Detailed view of the Spinosaurus ‘sail’ and its associated neural spines (after Ibrahim et al. (2014)).

Figure 2: Detailed view of the Spinosaurus ‘sail’ and its associated neural spines (after Ibrahim et al. (2014)).

These details were used to determine the relative fractions of the bony and soft tissue components of the sail which were then used to compute the mass and center of mass of the sail. These latter two values were components in the final calculations of the mass, center of mass, and buoyant characteristics of the complete Spinosaurus model. Small white ‘+’s are the centroids of the individual spines. Large black ‘+’ is the centroid of the entire sail. See ‘Methods’ for details of the calculations.
Table 2:
Body lengths, total mass, and component masses for the eight models used in the present study.
Alligator mississippiensis Aptenodytes forsteri Allosaurus fragilis Baryonyx (Suchomimus) tenerensis Coelophysis bauri Spinosaurus aegyptiacus Struthiomimus altus Tyrannosaurus rex
Length (m) 3.07 1.25 7.35 9.78 2.52 16.0 4.35 12.0
Total mass (kg) 133 46.3 963 2.14 × 103 10.3 6,500 201 9,750
Mean body density (kg/m3) 952 968 818 840 828 833 858 851
Axial mass (kg)1 106 44.2 757 1.29 × 103 7.77 5,470 119 6,030
Single arm mass (kg) 1.58 0.354 7.12 20.0 0.0413 54.0 3.67 10.3
Single leg mass (kg) 4.88 0.704 121 216 1.20 295 40.7 1,430
Lung volume (l) (% Axial volume) 11.4 (9.10) 1.05 (23.5) 97.8 (9.98) 149 (9.09) 1.08 (10.8) 662 (10.0) 14.5 (9.53) 837 (10.5)
CM (x, y)2 (1.86, −0.146) (0.539, −0.118) (4.50, 0.645) (5.50, 0.814) (1.48, 0.148) (8.85, 1.00) (2.35, 0.416) (7.01, 1.35)
Horizontal relative CM (%)3 27.7 71.6 19.2 19.0 27.2 20.9 15.3 28.6
DOI: 10.7717/peerj.5409/table-2


Listed alphabetically by genus from left to right.

Axial mass reduced by an equivalent mass of water represented by the lung cavity and excludes the mass of the sail for Spinosaurus.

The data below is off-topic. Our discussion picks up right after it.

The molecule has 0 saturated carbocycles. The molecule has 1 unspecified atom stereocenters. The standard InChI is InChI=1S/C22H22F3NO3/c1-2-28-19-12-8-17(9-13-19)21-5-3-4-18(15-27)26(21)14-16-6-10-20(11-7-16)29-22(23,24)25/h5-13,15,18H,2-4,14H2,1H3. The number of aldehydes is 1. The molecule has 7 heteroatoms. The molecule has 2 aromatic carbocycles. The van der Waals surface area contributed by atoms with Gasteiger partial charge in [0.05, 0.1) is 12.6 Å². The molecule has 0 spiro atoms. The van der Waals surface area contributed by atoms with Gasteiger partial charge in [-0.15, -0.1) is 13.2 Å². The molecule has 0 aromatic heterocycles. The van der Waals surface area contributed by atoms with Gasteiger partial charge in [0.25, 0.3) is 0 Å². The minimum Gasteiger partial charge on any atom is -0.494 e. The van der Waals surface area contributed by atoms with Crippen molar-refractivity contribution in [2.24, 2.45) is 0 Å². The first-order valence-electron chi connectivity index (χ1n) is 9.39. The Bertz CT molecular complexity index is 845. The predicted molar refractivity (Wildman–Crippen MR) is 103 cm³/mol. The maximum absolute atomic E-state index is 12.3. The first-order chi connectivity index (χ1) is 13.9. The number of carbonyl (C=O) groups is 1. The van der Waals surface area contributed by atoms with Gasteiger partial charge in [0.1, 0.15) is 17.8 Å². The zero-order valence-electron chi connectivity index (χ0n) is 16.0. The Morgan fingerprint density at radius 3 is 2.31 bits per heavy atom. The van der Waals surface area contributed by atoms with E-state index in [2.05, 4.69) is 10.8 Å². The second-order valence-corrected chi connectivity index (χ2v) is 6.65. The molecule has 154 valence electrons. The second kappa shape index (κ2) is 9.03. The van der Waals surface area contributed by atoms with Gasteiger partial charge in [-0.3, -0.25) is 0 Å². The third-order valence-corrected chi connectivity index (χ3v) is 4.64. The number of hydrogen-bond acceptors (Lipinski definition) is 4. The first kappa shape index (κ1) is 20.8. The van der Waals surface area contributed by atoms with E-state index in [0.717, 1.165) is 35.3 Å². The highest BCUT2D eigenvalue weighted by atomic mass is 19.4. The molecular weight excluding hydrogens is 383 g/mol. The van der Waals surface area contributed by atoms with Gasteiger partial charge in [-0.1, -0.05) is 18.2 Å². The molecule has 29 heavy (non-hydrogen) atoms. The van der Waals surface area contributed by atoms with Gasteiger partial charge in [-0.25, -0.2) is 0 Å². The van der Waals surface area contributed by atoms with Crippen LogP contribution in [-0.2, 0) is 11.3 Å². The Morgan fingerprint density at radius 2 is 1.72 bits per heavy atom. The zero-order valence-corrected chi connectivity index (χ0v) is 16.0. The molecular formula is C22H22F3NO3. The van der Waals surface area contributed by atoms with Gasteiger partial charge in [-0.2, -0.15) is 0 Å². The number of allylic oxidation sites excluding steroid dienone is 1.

Centre of mass: horizontal position expressed as meters from the tip of the tail, vertical position is meters above lowest point of the axial body. For Alligator and Aptenodytes vertical CM is from floating models and measured relative to water surface.
Horizontal relative CM: distance in front of acetabulum expressed as a percentage of the gleno-acetabular distance.

The mathematical and computational methods used to simulate the immersion of a model tetrapod, and the analysis of a model’s floating characteristics, were developed in Henderson (2003b). To ensure that the modelling and the software can replicate the orientation and depth of immersion of a large reptile that can be observed floating today, the software was tested using a model of the semi-aquatic American alligator (Alligator mississippiensis Daudin 1802) (Henderson, 2003b) (Fig. 3). Crocodylians share a common ancestry with theropods as both are members of Archosauria. Additionally, the alligator has an elongated body with a substantial, muscular tail similar to that inferred for theropods. As was done with the theropod models, a lung volume equal to 9% of the axial body volume was generated for the alligator model. Unlike what was done for the theropods, the axial body and limb densities were maintained at 1,050 gm/l as crocodilians lack the system of air sacs inferred for theropods.

Three-dimensional alligator (Alligator mississippiensis) model as a validation of the methods.

Figure 3: Three-dimensional alligator (Alligator mississippiensis) model as a validation of the methods.

(A) Basic model; (B) floating model that has attained buoyant equilibrium with a fully inflated lung. Thin, horizontal black line is the water surface. Light coloured dorsal regions are ‘dry’ and exposed to the air. Black ‘+’ denotes the center of mass, while the white ‘◊’ indicates the center of buoyancy. These figures are derived and updated from Henderson (2003b). See Tables 1 and 2 for details of the model and its floating state.

It was suggested by a reviewer that a test of the software and methods should also be done with a living, aquatic, predatory theropod, that is a diving bird, to see how it would compare to Spinosaurus. This was done with a model of an emperor penguin (Aptenodytes forsteri Gray 1844). The model was derived from frontal and lateral views of an adult using the 3D-slicing technique, and included both the hind and fore limbs. The total body length from the tip of beak to the tip of the tail was 1.25 m. The post-cervical axial body density was set to 1,000 gm/l, while the neck and head were set to 800 gm/l. Penguins do not have the system of air sacs found in other birds and have denser bones (Simpson, 1976), hence the higher axial body density. The limb densities were set to 1,050 gm/l. A lung volume was generated using the bird lung scaling relationships of Schmidt-Nielsen (1989).